Richard Stoneking

Tendinitis is inflammation of a tendon. A tendon is a group of cord like fibers which attach a muscle to a bone. Tendons can become irritated either through overuse or trauma. As one ages, tendons may be more susceptible to inflammation. Common areas for tendinitis are the inside or outside of the elbow, the thumb or index finger, and the ankle.

Overuse is the most common cause of tendinitis and generally occurs after an activity s resumed too quickly following a long period of inactivity. For example, a person does not play tennis for the winter and then resumes the sport in the spring, at too high of an activity level. Repetitive activity is also a form of overuse, such as the constant use of drill or screwdriver.

Trauma can also cause tendinitis. If the elbow is hit or struck, “tennis elbow” or lateral epicondylitis may result.


Pain is the primary symptom. Pain begins slowly and increases over several weeks. The discomfort is commonly described as hot or burning and the areas may actually feel warm. Swelling may also be present. In more severe cases, the pain may be present at all times and begin to expand away from the area of initial pain. If the tendinitis has not become excessive, pain may be felt only during use.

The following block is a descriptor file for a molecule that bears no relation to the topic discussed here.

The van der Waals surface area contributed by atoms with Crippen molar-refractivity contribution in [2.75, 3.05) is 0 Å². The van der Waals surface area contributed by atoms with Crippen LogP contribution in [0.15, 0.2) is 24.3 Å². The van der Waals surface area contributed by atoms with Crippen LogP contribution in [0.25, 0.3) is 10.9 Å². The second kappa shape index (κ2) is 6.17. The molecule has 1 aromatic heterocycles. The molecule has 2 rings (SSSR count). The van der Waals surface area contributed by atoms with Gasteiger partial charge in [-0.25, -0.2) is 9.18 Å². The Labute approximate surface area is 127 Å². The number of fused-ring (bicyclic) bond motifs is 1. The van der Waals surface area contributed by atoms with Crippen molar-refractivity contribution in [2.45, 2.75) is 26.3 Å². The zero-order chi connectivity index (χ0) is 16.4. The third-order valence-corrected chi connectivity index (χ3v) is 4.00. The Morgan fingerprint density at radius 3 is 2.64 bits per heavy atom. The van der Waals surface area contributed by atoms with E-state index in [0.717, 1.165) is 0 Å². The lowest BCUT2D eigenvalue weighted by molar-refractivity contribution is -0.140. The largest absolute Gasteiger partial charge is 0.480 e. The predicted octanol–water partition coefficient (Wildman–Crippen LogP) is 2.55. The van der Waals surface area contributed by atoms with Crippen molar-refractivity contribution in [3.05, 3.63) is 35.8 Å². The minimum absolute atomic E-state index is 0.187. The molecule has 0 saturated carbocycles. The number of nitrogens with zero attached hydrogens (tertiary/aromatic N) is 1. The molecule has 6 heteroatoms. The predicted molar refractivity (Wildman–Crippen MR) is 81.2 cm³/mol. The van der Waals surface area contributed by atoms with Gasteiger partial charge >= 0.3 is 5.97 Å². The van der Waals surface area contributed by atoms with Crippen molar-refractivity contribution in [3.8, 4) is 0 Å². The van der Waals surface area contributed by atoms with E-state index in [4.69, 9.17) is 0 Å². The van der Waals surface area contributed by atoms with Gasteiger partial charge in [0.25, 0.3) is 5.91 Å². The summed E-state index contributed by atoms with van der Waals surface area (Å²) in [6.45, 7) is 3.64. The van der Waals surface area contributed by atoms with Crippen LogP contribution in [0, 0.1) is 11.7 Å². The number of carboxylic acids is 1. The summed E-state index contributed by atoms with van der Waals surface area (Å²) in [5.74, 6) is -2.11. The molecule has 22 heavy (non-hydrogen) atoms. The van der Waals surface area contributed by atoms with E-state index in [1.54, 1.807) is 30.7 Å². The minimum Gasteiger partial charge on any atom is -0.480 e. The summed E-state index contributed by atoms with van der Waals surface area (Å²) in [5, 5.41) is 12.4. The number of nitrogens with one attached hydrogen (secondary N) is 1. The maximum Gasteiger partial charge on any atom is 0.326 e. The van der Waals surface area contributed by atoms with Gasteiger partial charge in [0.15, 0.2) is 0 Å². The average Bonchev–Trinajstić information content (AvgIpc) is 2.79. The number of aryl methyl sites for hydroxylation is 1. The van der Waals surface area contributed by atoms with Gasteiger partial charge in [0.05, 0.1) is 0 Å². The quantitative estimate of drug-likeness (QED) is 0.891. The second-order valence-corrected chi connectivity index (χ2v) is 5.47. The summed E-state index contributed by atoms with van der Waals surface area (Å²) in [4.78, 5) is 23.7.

Treatment depends on the severity of the inflammation. Your physician may prescribe anti-inflammatory medications, and rest is a primary consideration. Since the tendon attaches directly to the muscle, use of the muscle places stress on the tendon, which will continue to irritate the tendon. A splint may be issued to temporarily immobilize the affected area and prevent use of the muscle.

Therapeutic modalities such as ultrasound, electrical stimulation and heat may decrease pain and inflammation. There are therapeutic exercises and stretches which can speed recovery and return you back to pain free function. It is important to follow guidelines for the rest and exercise, because tendinitis can become re-inflamed very easily.

If you have multiple episodes of tendinitis in the same over several years, you may find it takes longer to heal. If symptoms persist for a long time, anti-inflammatory injections or sometimes surgery may be indicated. Consult your doctor or health professional for further information.

Ewing native Richard Stoneking has been a physical therapist since 1979 and in private practice in New Jersey since 1989. Stoneking brings a broad background of experience to his patients having worked in the home health, hospital acute care, and skilled nursing setting. To learn more, visit or call (609) 883-7528 to make an appointment.